Whether there’s a pea-soup fog or night has fallen, there’s no substitute for radar when it comes to perating a boat in reduced visibility. Even on clear, sunny days, radar can be a huge advantage,
letting you “see” for miles into the distance.
But radar is expensive and complex, right? These days,
no, not so much. Today’s units are light-years ahead of those
found aboard recreational vessels just a decade or so ago.
They’re easier to use, more sensitive, and less expensive. Yet
still, many mariners who haven’t used radar are a bit apprehensive about looking at all those blips and blobs and decoding exactly what they mean.
Radar can seem daunting to a newcomer. Here’s a brief introduction
on all you need to know to get you started
Basically, here’s how radar works
Before we delve into using radar, let’s make sure you have a
solid understanding of the basics. In a nutshell, radar sends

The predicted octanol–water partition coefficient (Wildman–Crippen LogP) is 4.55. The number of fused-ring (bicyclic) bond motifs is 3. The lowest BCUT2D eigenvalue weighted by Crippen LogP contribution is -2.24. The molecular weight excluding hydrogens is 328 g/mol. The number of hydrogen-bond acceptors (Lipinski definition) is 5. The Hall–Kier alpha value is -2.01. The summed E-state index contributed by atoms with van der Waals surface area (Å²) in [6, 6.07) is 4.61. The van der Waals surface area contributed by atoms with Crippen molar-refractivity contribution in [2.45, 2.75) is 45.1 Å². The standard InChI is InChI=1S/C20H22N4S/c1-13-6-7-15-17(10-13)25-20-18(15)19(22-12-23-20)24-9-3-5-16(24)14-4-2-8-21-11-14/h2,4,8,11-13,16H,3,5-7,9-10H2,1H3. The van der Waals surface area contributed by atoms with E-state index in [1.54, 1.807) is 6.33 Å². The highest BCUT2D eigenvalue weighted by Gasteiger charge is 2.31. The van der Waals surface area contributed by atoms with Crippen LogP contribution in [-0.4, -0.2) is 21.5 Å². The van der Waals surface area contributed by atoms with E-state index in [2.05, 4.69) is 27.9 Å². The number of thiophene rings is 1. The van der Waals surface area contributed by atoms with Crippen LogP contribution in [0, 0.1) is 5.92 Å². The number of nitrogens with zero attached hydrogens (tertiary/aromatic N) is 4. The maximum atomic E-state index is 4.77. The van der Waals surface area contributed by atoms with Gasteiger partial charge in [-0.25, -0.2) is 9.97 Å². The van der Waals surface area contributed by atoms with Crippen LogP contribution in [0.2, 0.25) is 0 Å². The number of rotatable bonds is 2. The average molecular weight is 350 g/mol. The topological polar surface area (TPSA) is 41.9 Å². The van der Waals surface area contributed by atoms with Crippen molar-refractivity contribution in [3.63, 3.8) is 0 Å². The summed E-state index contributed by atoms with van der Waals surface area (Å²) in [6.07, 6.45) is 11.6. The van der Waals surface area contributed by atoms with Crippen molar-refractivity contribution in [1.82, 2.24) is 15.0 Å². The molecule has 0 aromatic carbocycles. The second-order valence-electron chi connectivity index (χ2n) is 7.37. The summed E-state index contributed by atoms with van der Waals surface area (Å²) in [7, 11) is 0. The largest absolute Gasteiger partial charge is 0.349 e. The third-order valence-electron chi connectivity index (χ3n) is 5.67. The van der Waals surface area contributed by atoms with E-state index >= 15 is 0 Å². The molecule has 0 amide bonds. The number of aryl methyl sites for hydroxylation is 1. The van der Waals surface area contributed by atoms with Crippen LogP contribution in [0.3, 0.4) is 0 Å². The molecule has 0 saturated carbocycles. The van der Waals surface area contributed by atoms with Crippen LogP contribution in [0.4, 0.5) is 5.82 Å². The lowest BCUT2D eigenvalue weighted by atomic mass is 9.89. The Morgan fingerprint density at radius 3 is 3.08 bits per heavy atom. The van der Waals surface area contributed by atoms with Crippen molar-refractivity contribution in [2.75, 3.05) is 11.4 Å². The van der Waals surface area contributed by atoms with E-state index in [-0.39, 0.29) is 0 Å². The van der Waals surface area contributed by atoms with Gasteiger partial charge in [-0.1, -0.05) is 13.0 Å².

out a transmission in the form of a high-frequency radio
wave and “listens” for it to be bounced back by a solid object.
Most traditional radar units send out this transmission in a
burst of power, then calculate the time delay of any returned
signals to calculate distance to the target. As a general rule,
this type of radar provides the best long-range abilities.
Unfortunately, that big burst of power creates something
called a “main bang” 360 degrees around your boat. This is
a visionless dead-zone that can cover 100 feet or more. So
BY LENNY RUDOW